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Around The Sun: Food For Thought

So if you had to choose a staple food to feed the world would it be potatoes or rice? Steve Harrison considers an important question.

Now here is a puzzling thing regarding the works of God.

In Europe, along with most of the western world, the humble potato is one of the staples in the food chain.

Plant one potato and you end up with a field full of them. All that is then necessary is to dig them up, wash them, then boil and mash them or slice them into chips and fry them – and you have the basic ingredient for a delicious and substantial meal.

Some potatoes grow to such a size that just one of them is big enough to feed several people. Growing them these days is not particularly labour intensive and they can be harvested fairly simply.

In Asia, with its teeming masses, the staple food is rice. One grain is about the size of the cuticle on one of your fingernails. To a feed a person for one day you need about 5,000 of these grains. They grow in bunches on the ends of what appear to be, to western eyes, stalks of fresh green grass. The rice plant has to be sown in very wet soil. The plants seem only to grow well when half submerged.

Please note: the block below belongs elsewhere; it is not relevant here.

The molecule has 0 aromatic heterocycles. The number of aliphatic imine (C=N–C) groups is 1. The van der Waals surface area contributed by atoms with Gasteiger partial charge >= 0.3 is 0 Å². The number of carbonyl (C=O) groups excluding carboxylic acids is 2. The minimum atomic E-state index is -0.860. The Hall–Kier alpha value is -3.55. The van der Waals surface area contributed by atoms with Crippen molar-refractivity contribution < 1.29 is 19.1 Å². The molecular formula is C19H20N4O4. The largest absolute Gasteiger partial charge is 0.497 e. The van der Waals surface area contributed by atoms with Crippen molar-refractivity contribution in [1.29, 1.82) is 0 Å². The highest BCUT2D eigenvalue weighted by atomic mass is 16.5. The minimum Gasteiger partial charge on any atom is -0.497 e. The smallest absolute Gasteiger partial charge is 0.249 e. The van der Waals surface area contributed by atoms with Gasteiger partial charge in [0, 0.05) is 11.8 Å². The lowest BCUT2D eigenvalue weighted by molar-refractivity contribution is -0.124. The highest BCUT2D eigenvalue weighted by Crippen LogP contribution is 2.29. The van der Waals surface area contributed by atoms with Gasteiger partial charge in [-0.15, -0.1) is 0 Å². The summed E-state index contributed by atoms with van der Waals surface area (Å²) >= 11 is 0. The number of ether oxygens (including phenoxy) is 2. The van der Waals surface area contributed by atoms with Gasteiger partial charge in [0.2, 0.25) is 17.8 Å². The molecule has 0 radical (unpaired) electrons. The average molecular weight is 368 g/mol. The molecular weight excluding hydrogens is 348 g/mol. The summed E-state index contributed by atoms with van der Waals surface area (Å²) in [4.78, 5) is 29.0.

At one stage in their development rice plants have to be relocated. They need onstant attention, and when harvest time arrives almost everyone in a village has to turn out to help. An outer husk has to be removed to reveal one cuticle-sized grain. You probably need as much as one square metre of land to produce just one bowl of rice.

Which bright spark said “Hey, why don’t we gather in these husks? Get the grains out of them? Boil the grains and eat them? We could feed half the world’s population…’’

A huge percentage of Asia’s population is engaged in some process relating to the production and distribution of rice. That’s what I call labour intensive! If I had been given he task of feeding the world I know which staple food I would have chosen.

However those terraced rice paddies in Southeast Asia provide what photographer’s consider an image of paradise.

And whoever heard of a beautiful potato field?


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